The above-mentioned first pair of opposite sides of the middle section 14 is defined by opposite planar surfaces 52, 54 while its above-mentioned second pair of opposite sides is defined by opposite curved surfaces 56, 58. The latter surfaces 56, 58 of the middle section 14 have a curved shape adapted to conform to the curvature of the interior cylindrical surface of the waveguide section 12, as seen in FIGS. 7 and 8, when installed therein. If the waveguide section were of square cross-sectional shape, then the surfaces 56, 58 would have a right angle shape or be flat depending upon whether the polarizer is mounted diagonally or transversely between the flats of the square waveguide section. The middle section 14 also includes pairs of spaced apart bores 60, 62 and 64, 66 formed therein and opening at its curved surfaces 56 and 58, respectively, for receiving fasteners 68, 70 and 72, 74, being formed of the same dielectric material as that of the polarizer 10, to secure the polarizer 10 within the waveguide section 12. It will be noted in FIG. 8 that the fasteners 68, 70 and 72, 74 are also anchored within opposing bores 76, 78 and 80, 82 formed through the waveguide section 12 with which the bores 60, 62 and 64, 66 of the polarizer 10 are respectively aligned when the polarizer 10 is installed in the waveguide section 12.

In summary, therefore, the slab polarizer 10 is symmetrically configured by the unique arrangement of the rectangular middle section 14 with the conical tapered outer end sections 16, 18 and the intermediate sections 20, 22, as seen in FIGS. 1, 5 and 6, with planar surface portions 36, 38 and 40, 42 of the intermediate sections 20, 22 having reverse tapered slopes as compared to the conical taper of the outer end sections 16, 18 since the regions of merger 24, 26 of the outer end and intermediate sections 16, 20 and 18, 22 are greater in thickness than that of the middle section 14. The polarizer 10 is symmetrical in the sense that the outer end section 16 and intermediate section 20 form a mirror image of the outer end section 18 and intermediate section 22. Thus, a view of the polarizer 10 from the side opposite to that shown in FIG. 1 would be identical to that of FIG. 1; a plan view of the polarizer 10 opposite to that of FIG. 5 would be identical to that of FIG. 5; and, an end view of the polarizer 10 opposite to that of FIG. 6 would be identical to that of FIG. 6.

One practical example of the dielectric slab polarizer 10 has the following dimensions and is made of dielectric material purchased from Emerson Cuming, Inc., designated by the reference HT0003, which is basically a foamed thermoset Teflon material having a dielectric constant of 2.2. The thickness "b" of the regions of merger 24, 26 is 0.415 inch, while the thickness "a" of the rectangular middle section 14 is 0.300 inch. The axial length of the polarizer 10 from tip to tip is 3.500 inches. The axial length of the planar surfaces 52, 54 of the middle section 14 is 0.550 inch, while the axial length of its curved surfaces 56, 58 is 0.600 inch. The width of the polarizer 10 at its middle section 14 is 0.935 inch. Each of the conical outer end sections 16, 18 has an axial length of 0.644 inch. Each of the intermediate sections 20, 22 has an axial length of 0.831 inch. The respective bores 60, 62 and 64, 66 are spaced 0.437 inch apart, and each has a diameter of about 0.094 inch and depth of 0.093 inch. The angle of each of the planar surfaces 36, 38 and 40, 42 of the intermediate sections 20, 22 is approximately four degrees, while the angle of each of the surfaces 28, 30 and 32, 34 of the conical outer end sections 16, 18 is approximately eighteen degrees. Each of the above-mentioned angles is in reference to the longitudinal axis of the polarizer 10.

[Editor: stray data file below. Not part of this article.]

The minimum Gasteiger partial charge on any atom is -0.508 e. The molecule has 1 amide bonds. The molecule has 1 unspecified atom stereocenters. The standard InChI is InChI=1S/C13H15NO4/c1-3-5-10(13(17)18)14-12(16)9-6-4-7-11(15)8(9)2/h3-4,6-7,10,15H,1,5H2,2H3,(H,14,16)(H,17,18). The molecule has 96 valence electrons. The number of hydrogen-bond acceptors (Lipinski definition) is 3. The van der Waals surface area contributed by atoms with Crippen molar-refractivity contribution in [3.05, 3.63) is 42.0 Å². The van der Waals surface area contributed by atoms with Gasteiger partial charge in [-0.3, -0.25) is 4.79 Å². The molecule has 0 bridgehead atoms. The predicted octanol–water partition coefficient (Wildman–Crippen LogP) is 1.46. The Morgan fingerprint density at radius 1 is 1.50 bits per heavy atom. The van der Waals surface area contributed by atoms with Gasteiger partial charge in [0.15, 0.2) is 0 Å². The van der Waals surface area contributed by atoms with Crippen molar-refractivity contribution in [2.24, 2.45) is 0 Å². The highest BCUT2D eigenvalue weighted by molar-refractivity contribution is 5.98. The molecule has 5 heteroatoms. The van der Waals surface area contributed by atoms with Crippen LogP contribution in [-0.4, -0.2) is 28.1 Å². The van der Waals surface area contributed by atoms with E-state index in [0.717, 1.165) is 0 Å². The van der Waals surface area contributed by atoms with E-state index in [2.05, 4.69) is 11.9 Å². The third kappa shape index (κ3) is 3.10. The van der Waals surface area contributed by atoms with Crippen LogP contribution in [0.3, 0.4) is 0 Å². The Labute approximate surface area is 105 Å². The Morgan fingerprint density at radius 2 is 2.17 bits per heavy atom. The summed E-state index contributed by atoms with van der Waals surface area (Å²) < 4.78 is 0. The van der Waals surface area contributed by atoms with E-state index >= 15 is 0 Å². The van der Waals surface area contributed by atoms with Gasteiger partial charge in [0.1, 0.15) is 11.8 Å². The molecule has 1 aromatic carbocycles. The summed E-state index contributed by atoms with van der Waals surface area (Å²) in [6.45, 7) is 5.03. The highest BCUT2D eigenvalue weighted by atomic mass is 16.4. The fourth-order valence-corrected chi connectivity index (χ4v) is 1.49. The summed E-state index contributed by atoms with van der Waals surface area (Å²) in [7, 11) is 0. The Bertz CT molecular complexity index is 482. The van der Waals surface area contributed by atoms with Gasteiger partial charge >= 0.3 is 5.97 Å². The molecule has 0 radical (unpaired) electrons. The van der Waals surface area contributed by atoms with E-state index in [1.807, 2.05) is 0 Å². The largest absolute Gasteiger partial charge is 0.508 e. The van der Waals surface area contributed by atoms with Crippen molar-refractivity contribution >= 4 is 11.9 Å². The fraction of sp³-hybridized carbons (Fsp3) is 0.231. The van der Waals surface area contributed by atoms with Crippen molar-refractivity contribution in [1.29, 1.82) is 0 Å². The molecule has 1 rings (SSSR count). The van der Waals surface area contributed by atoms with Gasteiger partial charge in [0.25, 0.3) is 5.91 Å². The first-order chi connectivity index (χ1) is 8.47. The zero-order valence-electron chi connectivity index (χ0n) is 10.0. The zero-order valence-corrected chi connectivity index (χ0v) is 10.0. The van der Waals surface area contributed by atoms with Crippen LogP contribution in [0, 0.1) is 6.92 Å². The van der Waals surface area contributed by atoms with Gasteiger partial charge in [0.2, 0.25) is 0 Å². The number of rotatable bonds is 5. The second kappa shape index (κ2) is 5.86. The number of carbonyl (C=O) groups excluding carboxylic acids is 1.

The realization that the reverse tapered surfaces 36, 38 and 40, 42 of the intermediate sections 20, 22 and the regions of merger 24, 26 in the polarizer 10 of the present invention would provide better impedance matching and the required differential phase shift over a wider frequency band is the primary discovery by this inventor. The particular thickness of the regions of merge and the particular angle of the reverse tapered surfaces in the above-described one example of the polarizer of the present invention were determined empirically because the curves depicted in FIG. 4 of the Ayres article do not extend to the greater normalized thickness required by this invention.

The above dimensions of one example of the slab polarizer 10 are based on use of the polarizer with a cylindrical waveguide section having an internal diameter of 0.937 inch selected to transmit I-band frequencies. The same polarizer dimensions would hold for an equivalent square wavequide section. The polarizer dimensions would be different when it is designed for use in waveguide sections having other diameters for transmitting other frequency bands. However, the unique overall configuration of the polarizer would be the same.

FIG. 9 illustrates a graph which was prepared from data measurements made during a test conducted on the above-described one practical embodiment of the polarizer 10. The high axial ratio measured at 10.8 and 11.8 GHz. was observed to be caused by moding in the waveguide rotary joint which was used to make the measurement. Acceptable axial ratio limits for determining the bandwidth of the polarizer is about 3 dB. Based on this criteria and disregarding the abnormalities which occurred at 10.8 and 11.8 GHz., the graph of FIG. 9 demonstrates that this one practical embodiment of the polarizer 10 has an acceptable axial ratio over nearly all of the 8.4 to 12.4 GHz. bandwidth. This axial ratio is better than that described in the Ayres article over a similar bandwidth.